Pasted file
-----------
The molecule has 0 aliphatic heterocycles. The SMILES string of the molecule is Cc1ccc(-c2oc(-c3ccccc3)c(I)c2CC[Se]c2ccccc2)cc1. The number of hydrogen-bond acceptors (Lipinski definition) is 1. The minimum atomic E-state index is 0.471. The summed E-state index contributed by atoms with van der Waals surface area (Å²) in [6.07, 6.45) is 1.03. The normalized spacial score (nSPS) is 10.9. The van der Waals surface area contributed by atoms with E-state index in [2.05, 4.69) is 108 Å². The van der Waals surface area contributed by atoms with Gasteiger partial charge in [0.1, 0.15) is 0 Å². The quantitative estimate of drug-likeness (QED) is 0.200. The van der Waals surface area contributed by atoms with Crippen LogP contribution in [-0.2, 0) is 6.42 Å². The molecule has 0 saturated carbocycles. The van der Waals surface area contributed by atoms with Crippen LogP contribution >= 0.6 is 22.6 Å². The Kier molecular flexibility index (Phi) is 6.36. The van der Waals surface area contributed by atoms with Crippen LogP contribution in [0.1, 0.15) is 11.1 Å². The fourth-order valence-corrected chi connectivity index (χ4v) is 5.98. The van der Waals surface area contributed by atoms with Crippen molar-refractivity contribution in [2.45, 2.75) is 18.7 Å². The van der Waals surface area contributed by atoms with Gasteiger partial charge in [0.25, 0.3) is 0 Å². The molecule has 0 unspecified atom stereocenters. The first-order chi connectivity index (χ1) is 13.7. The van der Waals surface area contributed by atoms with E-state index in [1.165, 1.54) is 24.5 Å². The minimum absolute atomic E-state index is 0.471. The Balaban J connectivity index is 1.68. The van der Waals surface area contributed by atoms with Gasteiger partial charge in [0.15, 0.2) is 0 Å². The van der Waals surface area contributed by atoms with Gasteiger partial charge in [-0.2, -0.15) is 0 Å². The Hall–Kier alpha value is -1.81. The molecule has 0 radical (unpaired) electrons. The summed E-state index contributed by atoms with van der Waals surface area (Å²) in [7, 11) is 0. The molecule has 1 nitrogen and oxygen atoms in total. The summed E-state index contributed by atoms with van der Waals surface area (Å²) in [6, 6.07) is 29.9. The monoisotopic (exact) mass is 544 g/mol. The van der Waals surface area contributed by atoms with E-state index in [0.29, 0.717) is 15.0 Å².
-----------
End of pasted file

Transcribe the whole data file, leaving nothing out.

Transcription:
The molecule has 0 aliphatic heterocycles. The SMILES string of the molecule is Cc1ccc(-c2oc(-c3ccccc3)c(I)c2CC[Se]c2ccccc2)cc1. The number of hydrogen-bond acceptors (Lipinski definition) is 1. The minimum atomic E-state index is 0.471. The summed E-state index contributed by atoms with van der Waals surface area (Å²) in [6.07, 6.45) is 1.03. The normalized spacial score (nSPS) is 10.9. The van der Waals surface area contributed by atoms with E-state index in [2.05, 4.69) is 108 Å². The van der Waals surface area contributed by atoms with Gasteiger partial charge in [0.1, 0.15) is 0 Å². The quantitative estimate of drug-likeness (QED) is 0.200. The van der Waals surface area contributed by atoms with Crippen LogP contribution in [-0.2, 0) is 6.42 Å². The molecule has 0 saturated carbocycles. The van der Waals surface area contributed by atoms with Crippen LogP contribution >= 0.6 is 22.6 Å². The Kier molecular flexibility index (Phi) is 6.36. The van der Waals surface area contributed by atoms with Crippen LogP contribution in [0.1, 0.15) is 11.1 Å². The fourth-order valence-corrected chi connectivity index (χ4v) is 5.98. The van der Waals surface area contributed by atoms with Crippen molar-refractivity contribution in [2.45, 2.75) is 18.7 Å². The van der Waals surface area contributed by atoms with Gasteiger partial charge in [0.25, 0.3) is 0 Å². The molecule has 0 unspecified atom stereocenters. The first-order chi connectivity index (χ1) is 13.7. The van der Waals surface area contributed by atoms with E-state index in [1.165, 1.54) is 24.5 Å². The minimum absolute atomic E-state index is 0.471. The Balaban J connectivity index is 1.68. The van der Waals surface area contributed by atoms with Gasteiger partial charge in [0.15, 0.2) is 0 Å². The van der Waals surface area contributed by atoms with Gasteiger partial charge in [-0.2, -0.15) is 0 Å². The Hall–Kier alpha value is -1.81. The molecule has 0 radical (unpaired) electrons. The summed E-state index contributed by atoms with van der Waals surface area (Å²) in [7, 11) is 0. The molecule has 1 nitrogen and oxygen atoms in total. The summed E-state index contributed by atoms with van der Waals surface area (Å²) in [6, 6.07) is 29.9. The monoisotopic (exact) mass is 544 g/mol. The van der Waals surface area contributed by atoms with E-state index in [0.29, 0.717) is 15.0 Å².